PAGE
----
THERE'S A CASE FOR SAYING that, for British music, the 20th century ended on 8 January 1998, with the death of Michael Tippett, six days after his 93rd birthday. After Benjamin Britten's death at 63 in 1976, Tippett had sustained a special prominence, and even if - reflecting the enhanced diversity of British musical life since Britten's time - Tippett had never quite managed to match the figurehead status of Elgar before 1934, Vaughan Williams before 1958, and Britten himself before 1976, the closeness of his demise to the end, not just of a century but of a millennium, served to underscore the perception that an entire era had drawn to a close.
Vaughan Williams was 52 at the time of Elgar 's death, Britten was 44 when VW died, and Tippett was already 72 in 1976. Looking back at musical journals in 1998-99, one might hazard the guess that the favoured candidate for succession to the status of figurehead and prime exemplar of a productive British 'mainstream' was James MacMillan - just 39 in that year. For one authority, the situation looked like this: 'if Sir Harrison Birtwistle has proved to be the towering compositional presence in British music of the 1990s, and Thomas Adès its most glamorous arrival, then James MacMillan has surely been its most highly profiled and popular discovery'. As Nicholas Williams saw it, 'each of these composers, in different ways, combines vigorous and original ideas within a richly distinctive musical language. Yet only MacMillan has done so consistently within the confines of that range of audience perceptions denoted by the buzzword of accessibility'.1
Williams did not pursue the point that Birtwistle and Adès, in turn, owed their relative prominence and distinction to being closer to, or even actually part of, the mainstream than avant-garde representatives of 'new complexity' like Brian Ferneyhough and Michael Finnissy, or more experimental, sometimes minimalist composers like Gavin Bryars or Howard Skempton. And in 1999 perhaps the main point was that MacMillan was not so much more 'accessible' than, say, John Tavener or Mark- Anthony Turnage, but was so while working most productively with more of the conventions of classical aesthetics and techniques, as Tippett himself had done. Williams's inclusion of Adès in his comments also brought out the obvious distinction between the 'senior' Birtwistle (b.i934)and the 'junior' Adès (b.1971). Meanwhile, another writer was giving Adès the dubious accolade of producing an 'uncontroversial example of "good composition'" back in 1994, when his Chamber Symphony was programmed alongside Helmut Lachenmann's more pungently progressive ... pvei Gefühle - Musik mit Leonardo (1992).2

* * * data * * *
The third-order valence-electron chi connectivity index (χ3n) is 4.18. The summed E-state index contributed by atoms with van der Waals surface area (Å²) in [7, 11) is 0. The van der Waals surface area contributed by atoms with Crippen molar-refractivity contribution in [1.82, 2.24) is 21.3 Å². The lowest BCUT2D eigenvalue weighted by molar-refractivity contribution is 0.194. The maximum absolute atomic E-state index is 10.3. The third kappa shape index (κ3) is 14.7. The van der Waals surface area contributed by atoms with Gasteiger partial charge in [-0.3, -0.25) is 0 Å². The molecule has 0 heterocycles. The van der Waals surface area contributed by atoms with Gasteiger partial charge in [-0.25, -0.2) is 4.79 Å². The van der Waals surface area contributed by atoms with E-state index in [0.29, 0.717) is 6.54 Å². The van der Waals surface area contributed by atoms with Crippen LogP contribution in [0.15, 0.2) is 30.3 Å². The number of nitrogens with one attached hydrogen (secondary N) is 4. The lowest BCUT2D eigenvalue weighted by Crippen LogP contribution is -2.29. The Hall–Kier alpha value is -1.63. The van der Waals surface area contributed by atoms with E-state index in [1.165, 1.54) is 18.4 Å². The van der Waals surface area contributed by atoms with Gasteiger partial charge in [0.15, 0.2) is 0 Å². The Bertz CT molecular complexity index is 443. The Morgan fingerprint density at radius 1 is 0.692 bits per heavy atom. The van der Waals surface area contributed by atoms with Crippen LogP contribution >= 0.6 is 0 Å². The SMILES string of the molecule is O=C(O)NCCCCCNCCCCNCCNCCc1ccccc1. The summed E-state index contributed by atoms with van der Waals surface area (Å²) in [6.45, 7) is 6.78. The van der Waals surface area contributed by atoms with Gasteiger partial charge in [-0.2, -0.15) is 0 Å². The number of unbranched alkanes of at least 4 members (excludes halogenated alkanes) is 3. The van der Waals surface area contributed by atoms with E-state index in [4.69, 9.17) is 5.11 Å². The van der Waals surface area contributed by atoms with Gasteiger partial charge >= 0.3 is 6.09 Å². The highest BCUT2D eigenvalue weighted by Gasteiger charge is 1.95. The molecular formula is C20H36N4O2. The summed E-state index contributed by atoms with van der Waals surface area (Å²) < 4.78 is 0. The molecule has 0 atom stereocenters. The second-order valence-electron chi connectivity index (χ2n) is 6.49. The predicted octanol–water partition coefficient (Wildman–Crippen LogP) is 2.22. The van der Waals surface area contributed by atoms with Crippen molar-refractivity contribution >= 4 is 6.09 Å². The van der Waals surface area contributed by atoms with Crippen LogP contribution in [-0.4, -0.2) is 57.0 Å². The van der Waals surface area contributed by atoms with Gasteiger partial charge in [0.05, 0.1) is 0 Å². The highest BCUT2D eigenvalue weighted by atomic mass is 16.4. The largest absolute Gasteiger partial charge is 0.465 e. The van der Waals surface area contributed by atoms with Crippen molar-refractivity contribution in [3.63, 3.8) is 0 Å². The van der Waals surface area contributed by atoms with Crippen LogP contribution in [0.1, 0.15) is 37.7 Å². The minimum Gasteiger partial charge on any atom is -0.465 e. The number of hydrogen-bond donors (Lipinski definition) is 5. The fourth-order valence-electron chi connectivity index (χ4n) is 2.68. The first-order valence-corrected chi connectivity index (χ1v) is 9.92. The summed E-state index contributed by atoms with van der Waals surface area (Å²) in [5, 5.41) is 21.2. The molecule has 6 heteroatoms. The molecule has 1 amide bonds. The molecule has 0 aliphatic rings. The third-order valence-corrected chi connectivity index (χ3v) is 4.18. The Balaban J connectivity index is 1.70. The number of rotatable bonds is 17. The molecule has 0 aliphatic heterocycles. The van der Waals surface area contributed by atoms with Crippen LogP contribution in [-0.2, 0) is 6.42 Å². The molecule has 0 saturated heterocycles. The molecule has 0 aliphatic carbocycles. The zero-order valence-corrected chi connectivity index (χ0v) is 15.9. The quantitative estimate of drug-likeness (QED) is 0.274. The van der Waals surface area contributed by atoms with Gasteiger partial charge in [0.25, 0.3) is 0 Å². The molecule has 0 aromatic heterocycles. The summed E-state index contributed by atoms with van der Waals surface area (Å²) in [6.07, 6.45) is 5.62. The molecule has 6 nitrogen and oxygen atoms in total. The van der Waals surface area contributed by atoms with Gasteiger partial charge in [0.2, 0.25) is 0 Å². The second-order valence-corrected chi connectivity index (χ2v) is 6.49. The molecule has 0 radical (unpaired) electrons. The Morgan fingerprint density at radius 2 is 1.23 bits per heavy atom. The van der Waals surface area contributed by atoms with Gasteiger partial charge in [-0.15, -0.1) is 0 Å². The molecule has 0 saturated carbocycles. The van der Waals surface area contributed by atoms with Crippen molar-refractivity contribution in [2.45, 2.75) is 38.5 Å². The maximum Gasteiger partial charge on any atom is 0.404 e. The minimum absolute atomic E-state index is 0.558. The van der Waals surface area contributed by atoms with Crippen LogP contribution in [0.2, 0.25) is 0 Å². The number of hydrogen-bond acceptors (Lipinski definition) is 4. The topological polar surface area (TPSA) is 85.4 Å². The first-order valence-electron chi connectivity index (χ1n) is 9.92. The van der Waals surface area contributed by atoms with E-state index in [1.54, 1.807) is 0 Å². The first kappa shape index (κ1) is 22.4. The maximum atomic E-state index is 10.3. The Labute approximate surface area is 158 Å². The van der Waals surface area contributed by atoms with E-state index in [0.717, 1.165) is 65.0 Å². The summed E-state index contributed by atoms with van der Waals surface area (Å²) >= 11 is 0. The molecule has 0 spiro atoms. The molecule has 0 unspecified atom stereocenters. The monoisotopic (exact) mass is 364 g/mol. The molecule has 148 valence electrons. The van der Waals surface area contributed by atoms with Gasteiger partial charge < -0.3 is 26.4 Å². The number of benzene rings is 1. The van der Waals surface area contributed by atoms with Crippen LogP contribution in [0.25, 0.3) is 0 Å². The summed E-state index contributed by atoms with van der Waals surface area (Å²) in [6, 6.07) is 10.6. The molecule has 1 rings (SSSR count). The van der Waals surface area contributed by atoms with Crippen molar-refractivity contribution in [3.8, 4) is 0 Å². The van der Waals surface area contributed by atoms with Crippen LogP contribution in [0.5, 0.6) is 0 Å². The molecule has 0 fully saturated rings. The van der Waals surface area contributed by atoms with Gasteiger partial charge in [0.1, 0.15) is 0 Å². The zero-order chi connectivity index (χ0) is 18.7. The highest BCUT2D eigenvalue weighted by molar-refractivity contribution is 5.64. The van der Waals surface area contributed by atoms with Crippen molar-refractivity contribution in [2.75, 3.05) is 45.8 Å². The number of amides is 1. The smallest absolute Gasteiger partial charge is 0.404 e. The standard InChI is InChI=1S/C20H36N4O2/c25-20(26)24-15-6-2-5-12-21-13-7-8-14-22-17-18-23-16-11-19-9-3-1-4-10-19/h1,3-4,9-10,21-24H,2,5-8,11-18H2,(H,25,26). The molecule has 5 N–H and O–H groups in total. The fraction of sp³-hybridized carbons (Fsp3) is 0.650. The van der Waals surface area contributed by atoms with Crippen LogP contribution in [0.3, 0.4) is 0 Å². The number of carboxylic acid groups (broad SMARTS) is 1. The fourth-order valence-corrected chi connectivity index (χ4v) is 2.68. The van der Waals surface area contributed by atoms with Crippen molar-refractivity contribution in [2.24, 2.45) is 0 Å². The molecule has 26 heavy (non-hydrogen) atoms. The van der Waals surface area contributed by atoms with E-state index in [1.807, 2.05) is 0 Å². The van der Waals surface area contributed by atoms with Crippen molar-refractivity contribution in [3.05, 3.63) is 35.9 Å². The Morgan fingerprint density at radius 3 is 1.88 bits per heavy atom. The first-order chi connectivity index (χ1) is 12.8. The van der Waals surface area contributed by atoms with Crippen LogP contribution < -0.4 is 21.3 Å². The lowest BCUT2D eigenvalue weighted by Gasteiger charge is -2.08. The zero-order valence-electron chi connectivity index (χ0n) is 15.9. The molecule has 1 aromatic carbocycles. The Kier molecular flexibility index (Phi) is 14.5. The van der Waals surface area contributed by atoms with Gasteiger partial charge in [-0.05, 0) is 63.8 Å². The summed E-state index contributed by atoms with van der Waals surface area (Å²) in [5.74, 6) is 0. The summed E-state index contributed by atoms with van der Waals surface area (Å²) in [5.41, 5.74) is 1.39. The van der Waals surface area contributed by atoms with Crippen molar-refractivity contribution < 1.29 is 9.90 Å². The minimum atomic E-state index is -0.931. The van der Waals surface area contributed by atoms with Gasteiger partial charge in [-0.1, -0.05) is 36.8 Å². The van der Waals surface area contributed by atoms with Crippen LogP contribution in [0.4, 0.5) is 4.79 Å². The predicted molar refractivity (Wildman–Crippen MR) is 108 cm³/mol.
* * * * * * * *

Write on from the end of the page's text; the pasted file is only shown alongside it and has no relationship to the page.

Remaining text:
Understandably enough, Ian Pace's study of the radical German did not explore any possible British connections. But later in 1998 Pace gave the first performances of three numbers from Five distressed surfaces by a composer two years younger than Adès, Morgan Hayes - music closer to that of Hayes's one-time mentor Michael Finnissy than to Adès, Tansy Davies (also born in 1973) or any other British near-contemporary. To assert in this context that Hayes's music has some affinity with the aesthetic quality known as expressionism, and that Distressed surfaces presents that affinity in its earliest form is not, however, to imply that this quality derives solely from Finnissy. The association between expressionistic aesthetics and modernist compositional techniques stemming from the radical developments in Vienna around the years 1908-14 has proved to be so seminal that it has even played a part in the evolution of British music since the 1950s, and despite the fact that Britten and Tippett had little interest in it.
The contrast between music which avoided expressionistic qualities and music which eagerly embraced them became clearer during the 1960s. British or British-based composers before that time like Humphrey Searle, Elisabeth Lutyens and …